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Social Security Policy in Ageing Societies: The Rich and the Poor Ronald Lee Panelist NTA10, Beijing, Nov 14 2014.

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Presentation on theme: "Social Security Policy in Ageing Societies: The Rich and the Poor Ronald Lee Panelist NTA10, Beijing, Nov 14 2014."— Presentation transcript:

1 Social Security Policy in Ageing Societies: The Rich and the Poor Ronald Lee Panelist NTA10, Beijing, Nov

2 1. Socioeconomic differences in Aging Widening distribution of earnings is well-known for many countries including the USA. Less well-known: Socio-economic differentials in mortality and life expectancy have been widening dramatically in the US and Europe.

3 Remaining Life expectancy at age 50 by birth cohort and by lifetime earnings (USA, 1960 is projected) Birth Year 1930Birth Year 1960 Top 40%31.0 years38.3 years Bottom 40%26.5 years27.0 years Source: Preliminary work for a US National Academy of Sciences report Bottom 40% gained hardly any years, Top 40% gained over seven years Difference for 1960 birth cohort is 11 years.

4 Consequences for Social Security transfers to older men US system is designed to redistribute from richer to poorer elderly (to have “progressive” benefits) Instead, because the rich collect benefits over longer life, the top 20% income group born in 1930 got $100,000 more in benefits than the bottom 20%. For the 1960 birth cohort, the increased difference in life expectancy will give the top 20% income group an additional $70,000 more than bottom. Unfortunately, we could not analyze the differences in contributions.

5 Policy implications Raising the retirement age across the board would be unfair. Some illustrative alternatives – You can retire after you have worked for 45 years (those with less education start work younger and could retire younger) Retirement age could be older for those with higher lifetime earnings, and younger for those with lower lifetime earnings. Public pensions could be need-based rather than universal. But then the public might not support them. There are similar issues with public health care and long term care: higher income groups receive the benefits for more years than the poor.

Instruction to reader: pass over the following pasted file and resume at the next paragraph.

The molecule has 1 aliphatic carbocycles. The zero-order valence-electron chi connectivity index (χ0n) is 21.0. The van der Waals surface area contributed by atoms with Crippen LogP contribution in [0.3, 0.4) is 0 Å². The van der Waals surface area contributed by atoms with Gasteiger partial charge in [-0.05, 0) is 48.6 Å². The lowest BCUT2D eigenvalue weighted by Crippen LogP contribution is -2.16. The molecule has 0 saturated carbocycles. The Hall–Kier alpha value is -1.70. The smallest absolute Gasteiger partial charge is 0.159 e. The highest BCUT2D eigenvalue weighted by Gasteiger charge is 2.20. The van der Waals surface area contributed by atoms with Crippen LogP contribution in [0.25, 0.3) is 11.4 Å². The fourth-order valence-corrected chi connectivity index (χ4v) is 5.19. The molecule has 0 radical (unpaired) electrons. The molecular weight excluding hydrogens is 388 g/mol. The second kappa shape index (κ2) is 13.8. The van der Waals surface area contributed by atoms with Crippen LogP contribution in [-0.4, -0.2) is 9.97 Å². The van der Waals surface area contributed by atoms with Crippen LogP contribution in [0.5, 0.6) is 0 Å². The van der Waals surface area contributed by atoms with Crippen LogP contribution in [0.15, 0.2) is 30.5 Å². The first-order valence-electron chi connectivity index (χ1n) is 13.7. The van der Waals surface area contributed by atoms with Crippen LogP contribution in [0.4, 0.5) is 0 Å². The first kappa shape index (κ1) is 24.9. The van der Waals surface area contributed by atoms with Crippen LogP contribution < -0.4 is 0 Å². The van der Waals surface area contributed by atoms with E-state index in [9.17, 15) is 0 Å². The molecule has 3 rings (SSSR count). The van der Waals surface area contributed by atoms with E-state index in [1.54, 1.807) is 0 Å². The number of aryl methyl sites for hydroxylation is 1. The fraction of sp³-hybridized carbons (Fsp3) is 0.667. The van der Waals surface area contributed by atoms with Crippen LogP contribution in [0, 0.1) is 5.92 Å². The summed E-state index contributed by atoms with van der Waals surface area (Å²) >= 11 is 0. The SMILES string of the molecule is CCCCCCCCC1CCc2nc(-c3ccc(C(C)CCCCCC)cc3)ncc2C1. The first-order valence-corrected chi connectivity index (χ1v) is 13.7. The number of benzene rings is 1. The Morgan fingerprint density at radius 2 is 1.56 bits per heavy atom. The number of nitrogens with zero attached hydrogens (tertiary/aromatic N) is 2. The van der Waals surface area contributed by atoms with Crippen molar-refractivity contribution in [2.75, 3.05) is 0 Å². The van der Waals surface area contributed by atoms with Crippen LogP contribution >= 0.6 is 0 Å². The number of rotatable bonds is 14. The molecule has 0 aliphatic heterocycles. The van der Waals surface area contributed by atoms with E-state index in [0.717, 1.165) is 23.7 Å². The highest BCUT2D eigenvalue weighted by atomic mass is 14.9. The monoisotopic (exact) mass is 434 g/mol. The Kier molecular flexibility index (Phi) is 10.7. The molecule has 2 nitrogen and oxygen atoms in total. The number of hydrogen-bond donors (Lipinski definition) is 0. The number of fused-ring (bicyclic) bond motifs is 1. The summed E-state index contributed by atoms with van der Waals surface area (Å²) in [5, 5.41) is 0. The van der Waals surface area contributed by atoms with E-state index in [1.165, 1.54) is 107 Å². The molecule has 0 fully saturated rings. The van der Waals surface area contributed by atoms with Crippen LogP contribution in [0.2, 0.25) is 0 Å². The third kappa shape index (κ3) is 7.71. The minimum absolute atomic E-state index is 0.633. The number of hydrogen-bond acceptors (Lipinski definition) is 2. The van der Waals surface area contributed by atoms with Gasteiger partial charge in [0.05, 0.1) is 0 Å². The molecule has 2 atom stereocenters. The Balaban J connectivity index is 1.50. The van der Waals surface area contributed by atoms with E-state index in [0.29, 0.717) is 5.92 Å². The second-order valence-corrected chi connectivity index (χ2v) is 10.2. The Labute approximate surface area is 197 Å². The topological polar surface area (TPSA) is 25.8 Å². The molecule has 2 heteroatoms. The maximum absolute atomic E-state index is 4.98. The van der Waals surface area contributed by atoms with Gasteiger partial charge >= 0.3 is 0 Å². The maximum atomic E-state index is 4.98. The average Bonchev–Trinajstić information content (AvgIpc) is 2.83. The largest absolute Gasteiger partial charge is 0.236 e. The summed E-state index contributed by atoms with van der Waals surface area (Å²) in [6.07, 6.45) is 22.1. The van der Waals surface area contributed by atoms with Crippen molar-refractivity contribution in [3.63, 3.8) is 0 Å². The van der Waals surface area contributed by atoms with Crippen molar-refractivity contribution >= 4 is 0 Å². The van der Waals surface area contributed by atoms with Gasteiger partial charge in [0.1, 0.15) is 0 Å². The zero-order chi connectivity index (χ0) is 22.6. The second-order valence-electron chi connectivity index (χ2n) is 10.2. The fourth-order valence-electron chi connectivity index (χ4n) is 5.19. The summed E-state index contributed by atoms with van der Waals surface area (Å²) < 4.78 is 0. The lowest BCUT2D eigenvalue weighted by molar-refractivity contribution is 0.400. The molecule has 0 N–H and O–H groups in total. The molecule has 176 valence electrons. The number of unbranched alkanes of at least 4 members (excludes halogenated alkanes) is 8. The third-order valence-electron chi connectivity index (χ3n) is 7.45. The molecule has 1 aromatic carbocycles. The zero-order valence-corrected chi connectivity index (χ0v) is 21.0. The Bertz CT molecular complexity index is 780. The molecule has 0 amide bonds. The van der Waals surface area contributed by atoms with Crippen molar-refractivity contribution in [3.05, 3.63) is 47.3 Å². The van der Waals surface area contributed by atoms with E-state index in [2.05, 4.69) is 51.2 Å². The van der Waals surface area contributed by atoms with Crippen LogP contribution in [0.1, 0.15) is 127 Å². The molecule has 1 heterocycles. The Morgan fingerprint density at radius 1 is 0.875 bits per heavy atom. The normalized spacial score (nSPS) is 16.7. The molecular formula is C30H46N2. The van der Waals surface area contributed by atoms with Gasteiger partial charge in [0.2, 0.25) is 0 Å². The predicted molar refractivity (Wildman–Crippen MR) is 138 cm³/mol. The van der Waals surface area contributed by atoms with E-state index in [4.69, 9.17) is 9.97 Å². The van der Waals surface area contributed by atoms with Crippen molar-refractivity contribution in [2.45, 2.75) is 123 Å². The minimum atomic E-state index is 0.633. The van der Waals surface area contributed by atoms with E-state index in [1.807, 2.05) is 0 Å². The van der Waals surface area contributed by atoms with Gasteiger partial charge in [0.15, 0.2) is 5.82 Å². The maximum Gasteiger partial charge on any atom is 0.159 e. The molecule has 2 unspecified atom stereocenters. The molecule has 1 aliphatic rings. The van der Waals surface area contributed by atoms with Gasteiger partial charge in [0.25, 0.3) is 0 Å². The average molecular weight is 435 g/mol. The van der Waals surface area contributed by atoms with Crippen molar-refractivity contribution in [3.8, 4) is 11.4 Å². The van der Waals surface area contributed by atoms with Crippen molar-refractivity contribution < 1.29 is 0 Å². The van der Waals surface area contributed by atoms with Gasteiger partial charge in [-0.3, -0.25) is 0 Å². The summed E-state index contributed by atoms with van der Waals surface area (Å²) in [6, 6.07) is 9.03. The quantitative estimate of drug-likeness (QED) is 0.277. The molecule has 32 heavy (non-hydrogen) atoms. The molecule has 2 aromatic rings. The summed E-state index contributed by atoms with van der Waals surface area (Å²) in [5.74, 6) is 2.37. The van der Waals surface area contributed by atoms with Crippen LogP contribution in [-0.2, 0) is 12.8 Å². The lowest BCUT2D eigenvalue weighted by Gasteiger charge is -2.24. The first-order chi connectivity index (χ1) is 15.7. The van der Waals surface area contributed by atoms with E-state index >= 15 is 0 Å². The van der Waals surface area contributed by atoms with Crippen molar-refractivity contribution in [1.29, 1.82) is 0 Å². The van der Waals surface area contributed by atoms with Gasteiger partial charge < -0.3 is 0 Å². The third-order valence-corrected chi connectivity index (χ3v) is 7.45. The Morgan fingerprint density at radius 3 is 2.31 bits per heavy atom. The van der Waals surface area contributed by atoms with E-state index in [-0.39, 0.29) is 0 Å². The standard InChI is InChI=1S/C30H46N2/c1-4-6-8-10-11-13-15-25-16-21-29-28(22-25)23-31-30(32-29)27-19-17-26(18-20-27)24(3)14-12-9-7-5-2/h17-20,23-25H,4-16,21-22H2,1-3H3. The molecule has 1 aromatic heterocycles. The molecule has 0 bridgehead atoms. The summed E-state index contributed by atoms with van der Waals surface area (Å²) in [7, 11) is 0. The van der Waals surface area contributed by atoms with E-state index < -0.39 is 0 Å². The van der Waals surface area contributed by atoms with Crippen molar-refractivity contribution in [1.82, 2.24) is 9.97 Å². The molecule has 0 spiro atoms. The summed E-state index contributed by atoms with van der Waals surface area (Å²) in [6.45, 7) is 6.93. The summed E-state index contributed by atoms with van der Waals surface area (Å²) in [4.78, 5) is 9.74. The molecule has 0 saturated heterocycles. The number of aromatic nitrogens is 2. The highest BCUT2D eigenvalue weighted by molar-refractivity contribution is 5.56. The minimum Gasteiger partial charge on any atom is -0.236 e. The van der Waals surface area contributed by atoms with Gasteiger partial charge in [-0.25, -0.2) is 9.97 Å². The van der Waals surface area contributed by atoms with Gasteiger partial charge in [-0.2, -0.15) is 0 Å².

6 Who pays to raise the workers and tax payers of the next generation? When some groups like immigrants or the poor have higher fertility, there are also distributional consequences through the public pension system. Are young minority groups making net public transfers to elderly majority groups? Yes, this happens each year in the United States. But nonetheless, these high fertility minority groups earn a higher rate of return on their contributions for the pensions over their lifetimes. Important questions, but no time to discuss now.

7 Interaction of public pension system with private transfer system for elderly Generations are linked by altruistic ties and by shared interests Private actions may offset changes in Social Security policy. In Ecuador, the new government introduced a more generous defined benefit PAYGO pension system in NTA shows that elderly received net family transfers from their adult children NTA shows that elderly made substantial net transfers to their adult children. This suggests substitution of public for private transfers.

8 In Chile in early 1980s, a new policy replaced public defined benefit Social Security with mandatory private retirement accounts. Phased in slowly, many still receive PAYGO benefits, but declining NTA shows that elderly gave money to their adult children NTA shows that public PAYGO pensions for elderly declined, and now they received 21% of their support from adult children. The sum of public transfers and family transfers is fairly similar in 1997 and 2007, suggesting substitution. Problems with the new private retirement account system: many workers were in informal sector and did not participate; Many low income workers who did participate got a very low rate of return or lost money.

9 Are public pension systems too generous, since they reduce support by family and lead elderly to instead support their adult children? Poor people may need these pensions – they have lower savings, and perhaps their children are also poor, they qualify only for lower benefits. Cutting pension levels might seriously harm low income elderly. Richer people may not need them, and may simply pass the public pensions down to their children. In NTA we typically see inter vivos transfers from elderly to their children. These are very important questions that NTA disaggregated by socioeconomic status will help us answer


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